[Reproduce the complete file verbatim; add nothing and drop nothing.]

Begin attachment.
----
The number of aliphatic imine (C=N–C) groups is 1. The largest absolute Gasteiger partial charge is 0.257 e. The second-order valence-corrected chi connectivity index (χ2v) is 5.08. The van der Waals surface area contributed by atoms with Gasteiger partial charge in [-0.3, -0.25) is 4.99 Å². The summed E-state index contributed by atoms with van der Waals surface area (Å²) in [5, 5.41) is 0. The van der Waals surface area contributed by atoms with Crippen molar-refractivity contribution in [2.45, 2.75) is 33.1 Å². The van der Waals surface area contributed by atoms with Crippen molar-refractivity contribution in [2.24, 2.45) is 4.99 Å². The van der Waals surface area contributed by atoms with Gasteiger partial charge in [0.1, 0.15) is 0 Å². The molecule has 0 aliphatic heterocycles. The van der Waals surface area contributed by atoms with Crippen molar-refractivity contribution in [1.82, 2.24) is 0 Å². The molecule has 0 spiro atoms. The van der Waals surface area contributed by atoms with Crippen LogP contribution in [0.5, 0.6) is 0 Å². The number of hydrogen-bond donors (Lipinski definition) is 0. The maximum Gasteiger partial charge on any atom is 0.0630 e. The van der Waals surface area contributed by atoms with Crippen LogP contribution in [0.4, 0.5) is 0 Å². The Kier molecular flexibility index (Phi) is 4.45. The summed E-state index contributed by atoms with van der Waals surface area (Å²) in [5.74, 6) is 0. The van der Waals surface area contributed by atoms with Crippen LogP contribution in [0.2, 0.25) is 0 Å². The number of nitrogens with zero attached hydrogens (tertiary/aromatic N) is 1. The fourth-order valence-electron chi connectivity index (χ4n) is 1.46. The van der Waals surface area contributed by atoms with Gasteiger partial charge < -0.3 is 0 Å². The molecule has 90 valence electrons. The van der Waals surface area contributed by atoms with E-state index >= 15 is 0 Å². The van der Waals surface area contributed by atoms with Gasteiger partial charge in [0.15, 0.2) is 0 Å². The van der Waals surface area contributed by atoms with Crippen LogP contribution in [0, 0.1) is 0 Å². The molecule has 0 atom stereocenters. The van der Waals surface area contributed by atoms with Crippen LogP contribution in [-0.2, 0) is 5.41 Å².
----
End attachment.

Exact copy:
The number of aliphatic imine (C=N–C) groups is 1. The largest absolute Gasteiger partial charge is 0.257 e. The second-order valence-corrected chi connectivity index (χ2v) is 5.08. The van der Waals surface area contributed by atoms with Gasteiger partial charge in [-0.3, -0.25) is 4.99 Å². The summed E-state index contributed by atoms with van der Waals surface area (Å²) in [5, 5.41) is 0. The van der Waals surface area contributed by atoms with Crippen molar-refractivity contribution in [2.45, 2.75) is 33.1 Å². The van der Waals surface area contributed by atoms with Crippen molar-refractivity contribution in [2.24, 2.45) is 4.99 Å². The van der Waals surface area contributed by atoms with Gasteiger partial charge in [0.1, 0.15) is 0 Å². The molecule has 0 aliphatic heterocycles. The van der Waals surface area contributed by atoms with Crippen molar-refractivity contribution in [1.82, 2.24) is 0 Å². The molecule has 0 spiro atoms. The van der Waals surface area contributed by atoms with Crippen LogP contribution in [0.5, 0.6) is 0 Å². The number of hydrogen-bond donors (Lipinski definition) is 0. The maximum Gasteiger partial charge on any atom is 0.0630 e. The van der Waals surface area contributed by atoms with Crippen LogP contribution in [0.4, 0.5) is 0 Å². The Kier molecular flexibility index (Phi) is 4.45. The summed E-state index contributed by atoms with van der Waals surface area (Å²) in [5.74, 6) is 0. The van der Waals surface area contributed by atoms with Crippen LogP contribution in [0.2, 0.25) is 0 Å². The number of nitrogens with zero attached hydrogens (tertiary/aromatic N) is 1. The fourth-order valence-electron chi connectivity index (χ4n) is 1.46. The van der Waals surface area contributed by atoms with Gasteiger partial charge < -0.3 is 0 Å². The molecule has 90 valence electrons. The van der Waals surface area contributed by atoms with E-state index >= 15 is 0 Å². The van der Waals surface area contributed by atoms with Gasteiger partial charge in [0.15, 0.2) is 0 Å². The van der Waals surface area contributed by atoms with Crippen LogP contribution in [0, 0.1) is 0 Å². The molecule has 0 atom stereocenters. The van der Waals surface area contributed by atoms with Crippen LogP contribution in [-0.2, 0) is 5.41 Å².